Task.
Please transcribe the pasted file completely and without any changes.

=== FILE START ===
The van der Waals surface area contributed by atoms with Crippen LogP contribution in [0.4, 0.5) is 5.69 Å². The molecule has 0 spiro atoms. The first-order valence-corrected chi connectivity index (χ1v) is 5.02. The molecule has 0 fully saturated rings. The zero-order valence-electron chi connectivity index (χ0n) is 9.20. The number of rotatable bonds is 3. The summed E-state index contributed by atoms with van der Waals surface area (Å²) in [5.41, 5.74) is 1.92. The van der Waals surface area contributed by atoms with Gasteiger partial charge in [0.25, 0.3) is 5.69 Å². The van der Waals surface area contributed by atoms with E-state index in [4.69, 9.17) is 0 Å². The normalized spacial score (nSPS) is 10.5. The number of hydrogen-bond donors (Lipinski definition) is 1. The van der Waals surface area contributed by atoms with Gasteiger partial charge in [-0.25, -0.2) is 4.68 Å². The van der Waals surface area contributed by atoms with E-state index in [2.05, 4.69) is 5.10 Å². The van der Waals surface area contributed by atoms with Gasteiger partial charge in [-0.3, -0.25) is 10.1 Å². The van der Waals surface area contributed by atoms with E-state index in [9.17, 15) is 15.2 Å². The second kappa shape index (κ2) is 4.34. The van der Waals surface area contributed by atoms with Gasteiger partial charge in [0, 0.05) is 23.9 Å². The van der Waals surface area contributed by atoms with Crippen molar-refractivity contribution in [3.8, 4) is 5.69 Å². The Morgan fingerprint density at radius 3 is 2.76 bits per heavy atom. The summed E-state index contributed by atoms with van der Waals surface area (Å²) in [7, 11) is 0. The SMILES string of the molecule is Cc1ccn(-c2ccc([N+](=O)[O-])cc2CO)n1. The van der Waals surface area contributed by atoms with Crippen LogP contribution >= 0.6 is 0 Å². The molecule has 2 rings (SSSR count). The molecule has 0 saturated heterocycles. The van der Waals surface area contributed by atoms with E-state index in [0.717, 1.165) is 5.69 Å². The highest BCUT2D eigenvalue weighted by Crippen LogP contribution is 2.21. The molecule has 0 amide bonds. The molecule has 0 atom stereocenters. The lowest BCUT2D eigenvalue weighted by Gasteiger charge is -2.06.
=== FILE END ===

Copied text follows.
The van der Waals surface area contributed by atoms with Crippen LogP contribution in [0.4, 0.5) is 5.69 Å². The molecule has 0 spiro atoms. The first-order valence-corrected chi connectivity index (χ1v) is 5.02. The molecule has 0 fully saturated rings. The zero-order valence-electron chi connectivity index (χ0n) is 9.20. The number of rotatable bonds is 3. The summed E-state index contributed by atoms with van der Waals surface area (Å²) in [5.41, 5.74) is 1.92. The van der Waals surface area contributed by atoms with Gasteiger partial charge in [0.25, 0.3) is 5.69 Å². The van der Waals surface area contributed by atoms with E-state index in [4.69, 9.17) is 0 Å². The normalized spacial score (nSPS) is 10.5. The number of hydrogen-bond donors (Lipinski definition) is 1. The van der Waals surface area contributed by atoms with Gasteiger partial charge in [-0.25, -0.2) is 4.68 Å². The van der Waals surface area contributed by atoms with E-state index in [2.05, 4.69) is 5.10 Å². The van der Waals surface area contributed by atoms with Gasteiger partial charge in [-0.3, -0.25) is 10.1 Å². The van der Waals surface area contributed by atoms with E-state index in [9.17, 15) is 15.2 Å². The second kappa shape index (κ2) is 4.34. The van der Waals surface area contributed by atoms with Gasteiger partial charge in [0, 0.05) is 23.9 Å². The van der Waals surface area contributed by atoms with Crippen molar-refractivity contribution in [3.8, 4) is 5.69 Å². The Morgan fingerprint density at radius 3 is 2.76 bits per heavy atom. The summed E-state index contributed by atoms with van der Waals surface area (Å²) in [7, 11) is 0. The SMILES string of the molecule is Cc1ccn(-c2ccc([N+](=O)[O-])cc2CO)n1. The van der Waals surface area contributed by atoms with Crippen LogP contribution >= 0.6 is 0 Å². The molecule has 2 rings (SSSR count). The molecule has 0 saturated heterocycles. The van der Waals surface area contributed by atoms with E-state index in [0.717, 1.165) is 5.69 Å². The highest BCUT2D eigenvalue weighted by Crippen LogP contribution is 2.21. The molecule has 0 amide bonds. The molecule has 0 atom stereocenters. The lowest BCUT2D eigenvalue weighted by Gasteiger charge is -2.06.